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Mays v. Springborn, No. 05-3630

By FindLaw Staff on July 16, 2009 | Last updated on March 21, 2019

In a prisoner civil rights action, rulings against plaintiff are affirmed in part where: 1) plaintiff did not present evidence to call into question the prison's explanation for denying him dietary supplements; 2) plaintiff failed to show that prison officials were deliberately indifferent to a risk posed by his diet; 3) the court properly ruled against plaintiff's claim that the prison provided him with inadequate clothing as the evidence does not rise to the level of objectively serious harm necessary to show an Eighth Amendment violation; and 4) the court did not err in granting judgment as a matter of law on his censorship claim as prisons have great latitude in limiting the reading material of prisoners. Judgment is vacated where: 1) the court should have let plaintiff's strip search claim go to the jury as there was relevant evidence on which the jury could have relied to conclude that the searches were done with an intent to harass; and 2) plaintiff's retaliation claim raised factual questions that should have gone to the jury.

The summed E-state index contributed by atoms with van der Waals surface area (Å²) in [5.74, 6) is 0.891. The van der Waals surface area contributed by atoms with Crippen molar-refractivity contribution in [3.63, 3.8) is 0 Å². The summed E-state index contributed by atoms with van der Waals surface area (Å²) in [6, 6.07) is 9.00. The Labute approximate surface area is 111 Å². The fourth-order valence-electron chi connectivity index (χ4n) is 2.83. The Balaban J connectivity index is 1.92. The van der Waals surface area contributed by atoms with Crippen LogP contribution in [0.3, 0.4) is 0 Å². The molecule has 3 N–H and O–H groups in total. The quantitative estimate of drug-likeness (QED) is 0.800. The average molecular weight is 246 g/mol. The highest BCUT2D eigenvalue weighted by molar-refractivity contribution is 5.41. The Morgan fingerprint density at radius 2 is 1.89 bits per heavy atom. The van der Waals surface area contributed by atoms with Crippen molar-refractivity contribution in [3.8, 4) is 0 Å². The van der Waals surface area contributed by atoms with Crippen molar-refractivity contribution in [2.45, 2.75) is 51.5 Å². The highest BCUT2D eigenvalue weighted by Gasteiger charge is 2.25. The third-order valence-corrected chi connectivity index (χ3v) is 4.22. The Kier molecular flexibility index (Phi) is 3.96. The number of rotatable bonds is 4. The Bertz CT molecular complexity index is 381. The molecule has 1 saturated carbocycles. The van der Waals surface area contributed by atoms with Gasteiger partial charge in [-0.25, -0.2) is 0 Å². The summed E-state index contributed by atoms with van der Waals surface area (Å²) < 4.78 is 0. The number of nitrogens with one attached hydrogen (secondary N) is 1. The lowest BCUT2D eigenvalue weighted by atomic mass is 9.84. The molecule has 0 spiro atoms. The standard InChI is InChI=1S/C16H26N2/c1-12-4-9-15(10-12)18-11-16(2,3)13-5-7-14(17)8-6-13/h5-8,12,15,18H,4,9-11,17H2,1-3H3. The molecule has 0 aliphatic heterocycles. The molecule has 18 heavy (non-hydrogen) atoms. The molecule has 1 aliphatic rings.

Read Mays v. Springborn, No. 05-3630

Appellate Information
Appeal from the United States District Court for the Central District of Illinois.
Argued June 23, 2009
Decided July 15, 2009

Before CUDAHY, POSNER, and EVANS, Circuit Judges.
Per Curium Opinion

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